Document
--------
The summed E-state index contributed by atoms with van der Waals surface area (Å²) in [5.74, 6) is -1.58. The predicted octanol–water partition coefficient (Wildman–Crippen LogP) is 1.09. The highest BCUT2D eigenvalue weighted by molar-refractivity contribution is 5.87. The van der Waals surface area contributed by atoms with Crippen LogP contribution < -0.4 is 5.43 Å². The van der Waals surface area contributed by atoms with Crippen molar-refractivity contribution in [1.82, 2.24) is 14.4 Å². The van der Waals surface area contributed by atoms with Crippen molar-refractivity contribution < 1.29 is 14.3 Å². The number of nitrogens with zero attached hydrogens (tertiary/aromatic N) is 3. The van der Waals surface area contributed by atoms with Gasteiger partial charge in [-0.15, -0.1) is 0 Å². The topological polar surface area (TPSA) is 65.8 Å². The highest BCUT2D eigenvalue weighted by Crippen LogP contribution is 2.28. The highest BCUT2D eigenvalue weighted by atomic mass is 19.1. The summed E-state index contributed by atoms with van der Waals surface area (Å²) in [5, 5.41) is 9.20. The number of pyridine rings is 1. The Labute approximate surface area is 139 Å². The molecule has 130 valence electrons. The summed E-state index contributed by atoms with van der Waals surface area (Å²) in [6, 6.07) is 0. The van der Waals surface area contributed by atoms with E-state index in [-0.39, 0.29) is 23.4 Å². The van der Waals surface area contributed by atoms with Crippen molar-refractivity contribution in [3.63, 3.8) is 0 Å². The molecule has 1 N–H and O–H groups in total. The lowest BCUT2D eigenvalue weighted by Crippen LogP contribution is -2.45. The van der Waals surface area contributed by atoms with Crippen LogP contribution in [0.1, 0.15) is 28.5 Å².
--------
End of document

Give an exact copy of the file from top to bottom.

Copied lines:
The summed E-state index contributed by atoms with van der Waals surface area (Å²) in [5.74, 6) is -1.58. The predicted octanol–water partition coefficient (Wildman–Crippen LogP) is 1.09. The highest BCUT2D eigenvalue weighted by molar-refractivity contribution is 5.87. The van der Waals surface area contributed by atoms with Crippen LogP contribution < -0.4 is 5.43 Å². The van der Waals surface area contributed by atoms with Crippen molar-refractivity contribution in [1.82, 2.24) is 14.4 Å². The van der Waals surface area contributed by atoms with Crippen molar-refractivity contribution < 1.29 is 14.3 Å². The number of nitrogens with zero attached hydrogens (tertiary/aromatic N) is 3. The van der Waals surface area contributed by atoms with Gasteiger partial charge in [-0.15, -0.1) is 0 Å². The topological polar surface area (TPSA) is 65.8 Å². The highest BCUT2D eigenvalue weighted by Crippen LogP contribution is 2.28. The highest BCUT2D eigenvalue weighted by atomic mass is 19.1. The summed E-state index contributed by atoms with van der Waals surface area (Å²) in [5, 5.41) is 9.20. The number of pyridine rings is 1. The Labute approximate surface area is 139 Å². The molecule has 130 valence electrons. The summed E-state index contributed by atoms with van der Waals surface area (Å²) in [6, 6.07) is 0. The van der Waals surface area contributed by atoms with E-state index in [-0.39, 0.29) is 23.4 Å². The van der Waals surface area contributed by atoms with Crippen molar-refractivity contribution in [3.63, 3.8) is 0 Å². The molecule has 1 N–H and O–H groups in total. The lowest BCUT2D eigenvalue weighted by Crippen LogP contribution is -2.45. The van der Waals surface area contributed by atoms with Crippen LogP contribution in [0.1, 0.15) is 28.5 Å².